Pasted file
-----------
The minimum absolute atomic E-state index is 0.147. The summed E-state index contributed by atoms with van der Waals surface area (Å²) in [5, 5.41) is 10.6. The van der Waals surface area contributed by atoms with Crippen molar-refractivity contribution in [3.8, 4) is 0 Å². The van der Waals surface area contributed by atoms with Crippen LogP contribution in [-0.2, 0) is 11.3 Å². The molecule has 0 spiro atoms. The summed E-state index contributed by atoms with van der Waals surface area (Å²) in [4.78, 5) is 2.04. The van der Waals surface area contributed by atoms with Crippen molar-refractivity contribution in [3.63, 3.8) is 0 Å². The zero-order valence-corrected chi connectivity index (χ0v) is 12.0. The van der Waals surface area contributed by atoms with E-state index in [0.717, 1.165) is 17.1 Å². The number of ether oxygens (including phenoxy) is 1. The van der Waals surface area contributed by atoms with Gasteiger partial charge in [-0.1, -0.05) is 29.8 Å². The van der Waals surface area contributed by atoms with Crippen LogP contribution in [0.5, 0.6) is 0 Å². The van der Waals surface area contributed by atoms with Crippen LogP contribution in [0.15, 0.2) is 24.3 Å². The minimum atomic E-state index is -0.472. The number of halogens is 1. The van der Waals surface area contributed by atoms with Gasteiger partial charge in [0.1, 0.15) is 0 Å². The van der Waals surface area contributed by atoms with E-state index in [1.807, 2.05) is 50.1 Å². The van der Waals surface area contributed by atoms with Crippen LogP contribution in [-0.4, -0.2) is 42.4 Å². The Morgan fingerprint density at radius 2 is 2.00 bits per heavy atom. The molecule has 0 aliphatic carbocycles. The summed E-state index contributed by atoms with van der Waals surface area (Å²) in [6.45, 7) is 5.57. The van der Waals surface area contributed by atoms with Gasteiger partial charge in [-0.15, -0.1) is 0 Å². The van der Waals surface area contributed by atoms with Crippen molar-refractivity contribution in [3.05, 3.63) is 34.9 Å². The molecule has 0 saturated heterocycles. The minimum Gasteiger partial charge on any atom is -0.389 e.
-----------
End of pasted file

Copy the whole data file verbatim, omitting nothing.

The minimum absolute atomic E-state index is 0.147. The summed E-state index contributed by atoms with van der Waals surface area (Å²) in [5, 5.41) is 10.6. The van der Waals surface area contributed by atoms with Crippen molar-refractivity contribution in [3.8, 4) is 0 Å². The van der Waals surface area contributed by atoms with Crippen LogP contribution in [-0.2, 0) is 11.3 Å². The molecule has 0 spiro atoms. The summed E-state index contributed by atoms with van der Waals surface area (Å²) in [4.78, 5) is 2.04. The van der Waals surface area contributed by atoms with Crippen molar-refractivity contribution in [3.63, 3.8) is 0 Å². The zero-order valence-corrected chi connectivity index (χ0v) is 12.0. The van der Waals surface area contributed by atoms with E-state index in [0.717, 1.165) is 17.1 Å². The number of ether oxygens (including phenoxy) is 1. The van der Waals surface area contributed by atoms with Gasteiger partial charge in [-0.1, -0.05) is 29.8 Å². The van der Waals surface area contributed by atoms with Crippen LogP contribution in [0.5, 0.6) is 0 Å². The van der Waals surface area contributed by atoms with Crippen LogP contribution in [0.15, 0.2) is 24.3 Å². The minimum atomic E-state index is -0.472. The number of halogens is 1. The van der Waals surface area contributed by atoms with Gasteiger partial charge in [0.1, 0.15) is 0 Å². The van der Waals surface area contributed by atoms with E-state index in [1.807, 2.05) is 50.1 Å². The van der Waals surface area contributed by atoms with Crippen LogP contribution in [-0.4, -0.2) is 42.4 Å². The Morgan fingerprint density at radius 2 is 2.00 bits per heavy atom. The molecule has 0 aliphatic carbocycles. The summed E-state index contributed by atoms with van der Waals surface area (Å²) in [6.45, 7) is 5.57. The van der Waals surface area contributed by atoms with Gasteiger partial charge in [-0.15, -0.1) is 0 Å². The van der Waals surface area contributed by atoms with Crippen molar-refractivity contribution in [3.05, 3.63) is 34.9 Å². The molecule has 0 saturated heterocycles. The minimum Gasteiger partial charge on any atom is -0.389 e.